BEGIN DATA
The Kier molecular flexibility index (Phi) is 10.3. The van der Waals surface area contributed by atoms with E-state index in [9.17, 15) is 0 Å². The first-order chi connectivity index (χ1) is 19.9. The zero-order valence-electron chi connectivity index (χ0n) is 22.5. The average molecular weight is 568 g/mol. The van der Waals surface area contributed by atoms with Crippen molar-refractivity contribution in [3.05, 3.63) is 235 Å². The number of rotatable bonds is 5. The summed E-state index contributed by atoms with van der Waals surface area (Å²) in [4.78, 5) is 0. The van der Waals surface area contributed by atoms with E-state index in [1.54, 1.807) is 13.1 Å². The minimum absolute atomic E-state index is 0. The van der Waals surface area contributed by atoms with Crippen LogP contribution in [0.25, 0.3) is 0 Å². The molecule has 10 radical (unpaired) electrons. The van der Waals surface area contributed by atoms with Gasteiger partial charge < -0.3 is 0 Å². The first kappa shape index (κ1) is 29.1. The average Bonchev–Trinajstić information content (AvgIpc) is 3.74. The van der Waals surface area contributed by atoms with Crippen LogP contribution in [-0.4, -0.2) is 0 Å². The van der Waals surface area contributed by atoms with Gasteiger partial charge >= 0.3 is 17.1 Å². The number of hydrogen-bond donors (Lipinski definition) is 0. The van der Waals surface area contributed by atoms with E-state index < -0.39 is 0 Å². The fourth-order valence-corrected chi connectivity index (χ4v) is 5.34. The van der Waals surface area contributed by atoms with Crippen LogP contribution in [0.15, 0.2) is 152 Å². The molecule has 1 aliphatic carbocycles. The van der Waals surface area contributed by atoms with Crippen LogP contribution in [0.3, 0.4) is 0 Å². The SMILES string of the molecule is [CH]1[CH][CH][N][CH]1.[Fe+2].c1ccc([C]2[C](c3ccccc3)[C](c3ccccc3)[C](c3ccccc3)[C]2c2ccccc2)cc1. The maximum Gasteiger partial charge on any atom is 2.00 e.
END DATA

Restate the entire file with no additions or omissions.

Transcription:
The Kier molecular flexibility index (Phi) is 10.3. The van der Waals surface area contributed by atoms with E-state index in [9.17, 15) is 0 Å². The first-order chi connectivity index (χ1) is 19.9. The zero-order valence-electron chi connectivity index (χ0n) is 22.5. The average molecular weight is 568 g/mol. The van der Waals surface area contributed by atoms with Crippen molar-refractivity contribution in [3.05, 3.63) is 235 Å². The number of rotatable bonds is 5. The summed E-state index contributed by atoms with van der Waals surface area (Å²) in [4.78, 5) is 0. The van der Waals surface area contributed by atoms with E-state index in [1.54, 1.807) is 13.1 Å². The minimum absolute atomic E-state index is 0. The van der Waals surface area contributed by atoms with Crippen LogP contribution in [0.25, 0.3) is 0 Å². The molecule has 10 radical (unpaired) electrons. The van der Waals surface area contributed by atoms with Gasteiger partial charge < -0.3 is 0 Å². The first kappa shape index (κ1) is 29.1. The average Bonchev–Trinajstić information content (AvgIpc) is 3.74. The van der Waals surface area contributed by atoms with Crippen LogP contribution in [-0.4, -0.2) is 0 Å². The van der Waals surface area contributed by atoms with Gasteiger partial charge >= 0.3 is 17.1 Å². The number of hydrogen-bond donors (Lipinski definition) is 0. The van der Waals surface area contributed by atoms with E-state index < -0.39 is 0 Å². The fourth-order valence-corrected chi connectivity index (χ4v) is 5.34. The van der Waals surface area contributed by atoms with Crippen LogP contribution in [0.15, 0.2) is 152 Å². The molecule has 1 aliphatic carbocycles. The van der Waals surface area contributed by atoms with Crippen LogP contribution in [0.3, 0.4) is 0 Å². The SMILES string of the molecule is [CH]1[CH][CH][N][CH]1.[Fe+2].c1ccc([C]2[C](c3ccccc3)[C](c3ccccc3)[C](c3ccccc3)[C]2c2ccccc2)cc1. The maximum Gasteiger partial charge on any atom is 2.00 e.